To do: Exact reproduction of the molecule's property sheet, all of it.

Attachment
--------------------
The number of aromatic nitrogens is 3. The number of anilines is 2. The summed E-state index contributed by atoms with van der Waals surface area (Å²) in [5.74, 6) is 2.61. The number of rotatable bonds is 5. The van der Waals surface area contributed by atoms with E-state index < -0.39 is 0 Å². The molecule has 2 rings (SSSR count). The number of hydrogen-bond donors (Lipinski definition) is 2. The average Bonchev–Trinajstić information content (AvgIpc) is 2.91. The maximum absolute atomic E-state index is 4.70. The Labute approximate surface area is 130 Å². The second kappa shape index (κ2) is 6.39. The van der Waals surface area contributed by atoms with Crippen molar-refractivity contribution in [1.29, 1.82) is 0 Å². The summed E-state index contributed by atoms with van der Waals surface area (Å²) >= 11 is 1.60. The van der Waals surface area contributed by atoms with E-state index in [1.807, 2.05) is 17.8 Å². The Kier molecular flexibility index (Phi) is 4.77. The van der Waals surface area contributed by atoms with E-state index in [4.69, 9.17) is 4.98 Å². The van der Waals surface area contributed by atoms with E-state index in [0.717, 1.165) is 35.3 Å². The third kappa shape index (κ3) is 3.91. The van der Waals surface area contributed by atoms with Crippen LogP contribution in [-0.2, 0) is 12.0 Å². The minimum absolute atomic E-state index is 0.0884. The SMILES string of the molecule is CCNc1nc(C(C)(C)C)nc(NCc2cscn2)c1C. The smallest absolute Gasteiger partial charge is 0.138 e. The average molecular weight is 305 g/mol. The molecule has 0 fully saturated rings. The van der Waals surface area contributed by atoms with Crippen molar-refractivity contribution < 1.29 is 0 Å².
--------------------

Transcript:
The number of aromatic nitrogens is 3. The number of anilines is 2. The summed E-state index contributed by atoms with van der Waals surface area (Å²) in [5.74, 6) is 2.61. The number of rotatable bonds is 5. The van der Waals surface area contributed by atoms with E-state index < -0.39 is 0 Å². The molecule has 2 rings (SSSR count). The number of hydrogen-bond donors (Lipinski definition) is 2. The average Bonchev–Trinajstić information content (AvgIpc) is 2.91. The maximum absolute atomic E-state index is 4.70. The Labute approximate surface area is 130 Å². The second kappa shape index (κ2) is 6.39. The van der Waals surface area contributed by atoms with Crippen molar-refractivity contribution in [1.29, 1.82) is 0 Å². The summed E-state index contributed by atoms with van der Waals surface area (Å²) >= 11 is 1.60. The van der Waals surface area contributed by atoms with E-state index in [1.807, 2.05) is 17.8 Å². The Kier molecular flexibility index (Phi) is 4.77. The van der Waals surface area contributed by atoms with E-state index in [4.69, 9.17) is 4.98 Å². The van der Waals surface area contributed by atoms with E-state index in [0.717, 1.165) is 35.3 Å². The third kappa shape index (κ3) is 3.91. The van der Waals surface area contributed by atoms with Crippen LogP contribution in [-0.2, 0) is 12.0 Å². The minimum absolute atomic E-state index is 0.0884. The SMILES string of the molecule is CCNc1nc(C(C)(C)C)nc(NCc2cscn2)c1C. The smallest absolute Gasteiger partial charge is 0.138 e. The average molecular weight is 305 g/mol. The molecule has 0 fully saturated rings. The van der Waals surface area contributed by atoms with Crippen molar-refractivity contribution < 1.29 is 0 Å².